Government school classrooms: temples of humanism?
Published: 7 July 2006 (GMT+10)
Many humanist leaders are quite open about using the public schools to proselytize their faith. This might surprise some parents who think the schools are supposed to be free of religious indoctrination, but this quote from a longtime secular-humanist activist (and second-hand bookstore owner) John J. Dunphy makes it clear:
I am convinced that the battle for humankind’s future must be waged and won in the public school classroom by teachers who correctly perceive their role as the proselytizers of a new faith: a religion of humanity that recognizes and respects the spark of what theologians call divinity in every human being. These teachers must embody the same selfless dedication as the most rabid fundamentalist preachers, for they will be ministers of another sort, utilizing a classroom instead of a pulpit to convey humanist values in whatever subject they teach, regardless of the educational level—preschool day care or large state university. The classroom must and will become an arena of conflict between the old and the new—the rotting corpse of Christianity, together with all its adjacent evils and misery, and the new faith of humanism … .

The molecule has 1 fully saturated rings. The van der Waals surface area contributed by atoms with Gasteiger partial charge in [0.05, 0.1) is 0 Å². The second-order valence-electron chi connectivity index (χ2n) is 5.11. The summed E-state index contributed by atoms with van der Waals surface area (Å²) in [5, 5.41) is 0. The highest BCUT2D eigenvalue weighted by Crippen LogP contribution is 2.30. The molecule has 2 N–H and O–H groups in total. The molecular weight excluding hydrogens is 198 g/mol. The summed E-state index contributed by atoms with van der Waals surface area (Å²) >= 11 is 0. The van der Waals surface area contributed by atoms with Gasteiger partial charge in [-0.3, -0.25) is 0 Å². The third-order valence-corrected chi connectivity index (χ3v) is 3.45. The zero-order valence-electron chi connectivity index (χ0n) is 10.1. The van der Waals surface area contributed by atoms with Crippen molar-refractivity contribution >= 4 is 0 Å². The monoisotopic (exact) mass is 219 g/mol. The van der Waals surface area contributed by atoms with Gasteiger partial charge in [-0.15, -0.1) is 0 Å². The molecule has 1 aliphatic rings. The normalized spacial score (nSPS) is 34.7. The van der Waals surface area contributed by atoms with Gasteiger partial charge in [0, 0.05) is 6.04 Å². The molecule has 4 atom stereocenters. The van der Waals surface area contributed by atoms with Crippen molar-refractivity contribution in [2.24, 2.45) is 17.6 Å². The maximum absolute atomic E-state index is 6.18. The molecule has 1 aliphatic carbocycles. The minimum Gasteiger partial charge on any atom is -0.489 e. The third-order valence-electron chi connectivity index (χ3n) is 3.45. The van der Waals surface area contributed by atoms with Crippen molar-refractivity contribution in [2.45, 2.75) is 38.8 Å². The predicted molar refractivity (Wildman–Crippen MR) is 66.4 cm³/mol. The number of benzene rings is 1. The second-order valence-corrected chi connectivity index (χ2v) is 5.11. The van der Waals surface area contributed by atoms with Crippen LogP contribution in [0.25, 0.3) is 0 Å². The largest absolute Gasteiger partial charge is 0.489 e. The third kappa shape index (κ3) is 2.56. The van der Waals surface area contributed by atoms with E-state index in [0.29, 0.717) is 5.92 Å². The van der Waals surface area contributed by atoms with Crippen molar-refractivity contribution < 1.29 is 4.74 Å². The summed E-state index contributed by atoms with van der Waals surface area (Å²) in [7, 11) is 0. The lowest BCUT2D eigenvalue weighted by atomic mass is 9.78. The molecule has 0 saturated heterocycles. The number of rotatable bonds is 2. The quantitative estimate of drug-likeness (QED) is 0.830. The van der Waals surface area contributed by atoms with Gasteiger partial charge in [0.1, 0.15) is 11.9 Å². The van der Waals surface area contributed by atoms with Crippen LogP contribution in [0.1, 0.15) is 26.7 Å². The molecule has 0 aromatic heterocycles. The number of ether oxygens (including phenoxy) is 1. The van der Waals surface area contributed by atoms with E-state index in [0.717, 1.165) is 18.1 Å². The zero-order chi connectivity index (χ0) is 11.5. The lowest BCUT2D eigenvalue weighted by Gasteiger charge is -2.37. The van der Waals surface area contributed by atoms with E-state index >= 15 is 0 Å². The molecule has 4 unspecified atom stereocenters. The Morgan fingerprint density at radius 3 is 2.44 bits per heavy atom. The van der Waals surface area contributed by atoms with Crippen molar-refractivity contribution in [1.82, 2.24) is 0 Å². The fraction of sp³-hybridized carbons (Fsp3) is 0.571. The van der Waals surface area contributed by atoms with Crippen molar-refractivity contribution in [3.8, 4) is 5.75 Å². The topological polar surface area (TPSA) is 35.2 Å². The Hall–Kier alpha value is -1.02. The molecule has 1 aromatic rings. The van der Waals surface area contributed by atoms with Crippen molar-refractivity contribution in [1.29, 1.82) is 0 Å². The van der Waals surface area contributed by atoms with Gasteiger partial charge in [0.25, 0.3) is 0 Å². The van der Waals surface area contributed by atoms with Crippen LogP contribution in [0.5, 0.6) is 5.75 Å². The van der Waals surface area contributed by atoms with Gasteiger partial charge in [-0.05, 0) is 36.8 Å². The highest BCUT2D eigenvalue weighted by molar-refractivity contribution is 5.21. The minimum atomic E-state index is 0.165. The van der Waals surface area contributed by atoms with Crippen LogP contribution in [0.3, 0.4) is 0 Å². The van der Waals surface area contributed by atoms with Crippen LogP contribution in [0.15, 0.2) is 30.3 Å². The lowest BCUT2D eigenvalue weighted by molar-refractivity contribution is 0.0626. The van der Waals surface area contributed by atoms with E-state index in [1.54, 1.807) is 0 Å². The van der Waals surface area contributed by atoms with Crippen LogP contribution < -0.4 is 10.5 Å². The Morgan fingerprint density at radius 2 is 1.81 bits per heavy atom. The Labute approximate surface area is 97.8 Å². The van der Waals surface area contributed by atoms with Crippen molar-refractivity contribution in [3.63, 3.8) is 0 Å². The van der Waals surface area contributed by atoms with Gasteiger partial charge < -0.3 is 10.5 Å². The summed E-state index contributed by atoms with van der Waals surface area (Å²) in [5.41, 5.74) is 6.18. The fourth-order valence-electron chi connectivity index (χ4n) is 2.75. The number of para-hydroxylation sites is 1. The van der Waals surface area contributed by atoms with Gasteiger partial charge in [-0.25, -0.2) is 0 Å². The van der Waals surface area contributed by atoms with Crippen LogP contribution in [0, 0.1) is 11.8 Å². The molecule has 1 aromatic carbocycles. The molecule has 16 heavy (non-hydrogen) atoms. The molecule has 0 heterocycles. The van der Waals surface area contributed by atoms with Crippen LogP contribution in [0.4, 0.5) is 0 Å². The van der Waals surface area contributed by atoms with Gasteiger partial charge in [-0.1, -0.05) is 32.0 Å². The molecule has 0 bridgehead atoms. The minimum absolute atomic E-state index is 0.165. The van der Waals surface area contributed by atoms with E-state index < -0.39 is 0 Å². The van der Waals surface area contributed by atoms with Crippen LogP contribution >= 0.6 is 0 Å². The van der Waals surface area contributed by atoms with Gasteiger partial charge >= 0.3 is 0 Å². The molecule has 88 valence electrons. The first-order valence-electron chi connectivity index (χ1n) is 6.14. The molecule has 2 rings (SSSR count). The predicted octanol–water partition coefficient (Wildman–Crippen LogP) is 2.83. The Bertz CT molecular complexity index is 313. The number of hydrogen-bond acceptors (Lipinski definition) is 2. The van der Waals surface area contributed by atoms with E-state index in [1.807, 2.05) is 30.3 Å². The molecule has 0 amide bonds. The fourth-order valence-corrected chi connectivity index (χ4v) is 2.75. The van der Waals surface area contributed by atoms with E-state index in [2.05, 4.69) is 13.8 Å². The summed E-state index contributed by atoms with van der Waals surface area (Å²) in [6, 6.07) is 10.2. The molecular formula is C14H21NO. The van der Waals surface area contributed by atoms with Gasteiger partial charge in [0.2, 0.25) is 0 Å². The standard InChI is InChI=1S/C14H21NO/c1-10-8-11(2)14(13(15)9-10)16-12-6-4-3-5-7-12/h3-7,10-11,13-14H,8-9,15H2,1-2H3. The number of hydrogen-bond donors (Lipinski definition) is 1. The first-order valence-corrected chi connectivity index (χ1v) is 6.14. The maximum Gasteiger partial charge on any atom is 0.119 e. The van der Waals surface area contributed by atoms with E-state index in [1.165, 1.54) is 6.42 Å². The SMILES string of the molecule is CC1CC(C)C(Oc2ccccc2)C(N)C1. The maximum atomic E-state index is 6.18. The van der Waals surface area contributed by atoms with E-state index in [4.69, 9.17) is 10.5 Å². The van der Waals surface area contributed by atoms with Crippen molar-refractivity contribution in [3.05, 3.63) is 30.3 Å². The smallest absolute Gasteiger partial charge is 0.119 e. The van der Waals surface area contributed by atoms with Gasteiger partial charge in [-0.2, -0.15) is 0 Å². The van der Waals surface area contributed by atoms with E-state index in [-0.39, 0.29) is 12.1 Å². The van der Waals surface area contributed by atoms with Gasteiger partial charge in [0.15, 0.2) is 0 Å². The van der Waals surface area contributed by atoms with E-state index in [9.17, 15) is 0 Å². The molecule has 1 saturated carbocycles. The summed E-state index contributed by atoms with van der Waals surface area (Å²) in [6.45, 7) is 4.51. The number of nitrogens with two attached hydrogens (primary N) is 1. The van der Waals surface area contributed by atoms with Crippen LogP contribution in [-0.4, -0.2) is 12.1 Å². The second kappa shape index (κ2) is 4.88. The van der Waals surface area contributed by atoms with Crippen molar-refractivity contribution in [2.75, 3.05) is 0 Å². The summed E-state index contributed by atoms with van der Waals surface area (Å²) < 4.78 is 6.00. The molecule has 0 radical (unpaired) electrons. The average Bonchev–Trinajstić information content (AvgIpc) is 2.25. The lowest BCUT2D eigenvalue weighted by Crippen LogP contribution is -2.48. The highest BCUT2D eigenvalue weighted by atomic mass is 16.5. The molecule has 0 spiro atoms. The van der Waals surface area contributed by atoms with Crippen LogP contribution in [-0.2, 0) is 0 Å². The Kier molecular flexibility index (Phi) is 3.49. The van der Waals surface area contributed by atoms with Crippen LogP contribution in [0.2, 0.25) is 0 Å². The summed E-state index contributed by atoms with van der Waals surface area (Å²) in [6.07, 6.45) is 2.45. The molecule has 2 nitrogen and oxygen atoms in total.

It will undoubtedly be a long, arduous, painful struggle replete with much sorrow and many tears, but humanism will emerge triumphant. It must if the family of humankind is to survive.1
Eleven years later, Dunphy ardently defended this piece, after admitting that it “has all the subtlety of a charging rhinoceros”:
Have I mellowed over the past 11 years? Of course, who hasn’t? But have I repudiated or even questioned the basic tenets of ‘A Religion For A New Age’? No, nor can I envision myself ever doing so. How do I respond to the fundamentalists who are so incensed by the essay? If they have the decency to confront me to my face instead of sending anonymous hate-letters, I usually say something to the effect that Pat Buchanan was right at the 1992 Republican National Convention when he stated that a cultural civil war rages across America. While the struggle is certainly quite complex and multifaceted, I continue, a significant aspect of it is comprised of the conflict between the totalitarian Christianity of the Radical Right and the force of humanism. And then I add, ‘But here’s something that Mr. Buchanan neglected to mention in his address: humanism is going to win.’ 2